Indicators on Education, in the OECD, 2003/2004
More people studying later in life in OECD countries
The proportion of older students in OECD countries is increasing, particularly among the 20-29-year-olds. All OECD countries, except Australia, Spain and USA, had an increase in the proportion of 20-29-year-olds enrolled in educational institutions, compared with the previous two years.
- Series archive
- Indicators on education in the OECD
In Norway, the trend is similar – also for those students aged less than 20 years. A similar pattern is found in most OECD countries, in particular among those aged 20 years and older. In the 2003/2004 academic year, 29 per cent of all 20-29-year-olds in Norway were enrolled in education, compared with 26 per cent in 2001/2002. The average for all OECD countries has also increased during this period – from around 23 to 25 (1) per cent.
Other Nordic countries have larger participation rates in education than Norway for those aged 20 years and older. In Finland over 41 per cent of the population aged 20-29 years are enrolled in education, whereas Sweden has the largest proportion among 30-39-year-olds – with over 13 per cent.
School expectancy continues to increase
Expected years of education continue to increase. A five-year-old in Norway is, in 2004, expected to spend 18.4 years in education under current conditions. In 2001 and 2003 the expected duration of schooling was 17.9 and 18.2 years respectively. The increase is most noticeable within tertiary level of education, from 3.3 years in 2001 to 3.6 years in 2004. In eight OECD countries the expected duration of schooling is longer than in Norway. In Australia, Finland, Sweden and United Kingdom, a five-year-old is expected to spend more than twenty years in education.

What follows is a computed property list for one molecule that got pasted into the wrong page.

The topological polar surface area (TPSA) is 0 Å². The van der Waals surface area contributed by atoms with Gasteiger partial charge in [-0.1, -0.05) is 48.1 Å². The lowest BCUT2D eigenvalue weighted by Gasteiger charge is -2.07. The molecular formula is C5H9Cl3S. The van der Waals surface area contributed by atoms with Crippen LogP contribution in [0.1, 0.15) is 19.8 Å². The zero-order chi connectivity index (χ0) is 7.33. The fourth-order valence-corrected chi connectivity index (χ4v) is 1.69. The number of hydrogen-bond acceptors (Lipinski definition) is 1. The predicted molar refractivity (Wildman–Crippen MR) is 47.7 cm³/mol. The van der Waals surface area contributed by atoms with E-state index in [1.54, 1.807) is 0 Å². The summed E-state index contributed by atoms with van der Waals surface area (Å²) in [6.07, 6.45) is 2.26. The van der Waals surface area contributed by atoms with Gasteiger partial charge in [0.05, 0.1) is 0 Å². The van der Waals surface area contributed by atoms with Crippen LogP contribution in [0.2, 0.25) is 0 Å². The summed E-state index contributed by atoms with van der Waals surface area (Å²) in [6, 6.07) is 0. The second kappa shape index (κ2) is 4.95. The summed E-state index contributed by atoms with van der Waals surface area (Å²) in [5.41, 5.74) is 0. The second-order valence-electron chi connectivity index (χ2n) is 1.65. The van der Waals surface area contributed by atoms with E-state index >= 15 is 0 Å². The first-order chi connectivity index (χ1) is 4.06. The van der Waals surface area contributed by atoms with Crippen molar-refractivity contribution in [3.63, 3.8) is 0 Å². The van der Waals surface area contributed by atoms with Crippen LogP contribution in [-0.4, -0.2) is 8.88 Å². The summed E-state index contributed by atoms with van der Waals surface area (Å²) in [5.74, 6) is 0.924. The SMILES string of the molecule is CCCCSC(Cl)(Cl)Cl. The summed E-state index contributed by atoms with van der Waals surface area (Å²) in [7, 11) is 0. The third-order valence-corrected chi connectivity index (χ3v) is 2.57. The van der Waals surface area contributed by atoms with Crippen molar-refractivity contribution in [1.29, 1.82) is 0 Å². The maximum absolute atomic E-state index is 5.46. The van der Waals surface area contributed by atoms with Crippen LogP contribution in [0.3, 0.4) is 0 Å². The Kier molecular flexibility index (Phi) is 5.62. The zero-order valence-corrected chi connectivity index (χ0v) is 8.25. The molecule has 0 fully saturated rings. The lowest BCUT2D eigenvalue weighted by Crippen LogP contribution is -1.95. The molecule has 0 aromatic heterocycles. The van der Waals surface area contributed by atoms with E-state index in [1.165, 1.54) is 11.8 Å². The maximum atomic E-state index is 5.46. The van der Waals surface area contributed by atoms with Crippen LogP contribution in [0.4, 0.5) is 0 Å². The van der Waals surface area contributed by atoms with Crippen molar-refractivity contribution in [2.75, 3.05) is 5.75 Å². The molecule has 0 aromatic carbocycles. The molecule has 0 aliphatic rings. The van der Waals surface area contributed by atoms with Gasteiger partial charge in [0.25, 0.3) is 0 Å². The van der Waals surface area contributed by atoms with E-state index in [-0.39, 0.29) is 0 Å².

Women in pole position
Women are expected to spend more time in education than men in most OECD countries. In 1999, a five-year-old girl could expect to spend 16.9 years in education. In 2004, the expected years of schooling had risen to 17.8 years. School expectancy among men has not increased at the same rate. Today, it is males who trail behind females in upper secondary graduation. Graduation rates for females exceed those for males in all OECD countries except Turkey. In Korea and Switzerland, graduation rates are similar for both genders. Since both education expectancy and upper secondary graduation rates are increasing among females, educational attainment is increasing simultaneously in OECD countries. In 2004, 34 per cent of women aged 25-64 years had attained a tertiary level of education. In 1998 the proportion was 28 per cent. The proportion of men with a tertiary education rose from 27 per cent in 1998 to 30 per cent in 2004. Most OECD countries follow a similar tendency.
The statistics are taken from "Education at a Glance 2006", published by the OECD on 12 September 2006 (see: http://www.oecd.org/ ).
(1) Turkey was not included in 2002, but is included in 2004 with low participation rates. The actual difference is larger.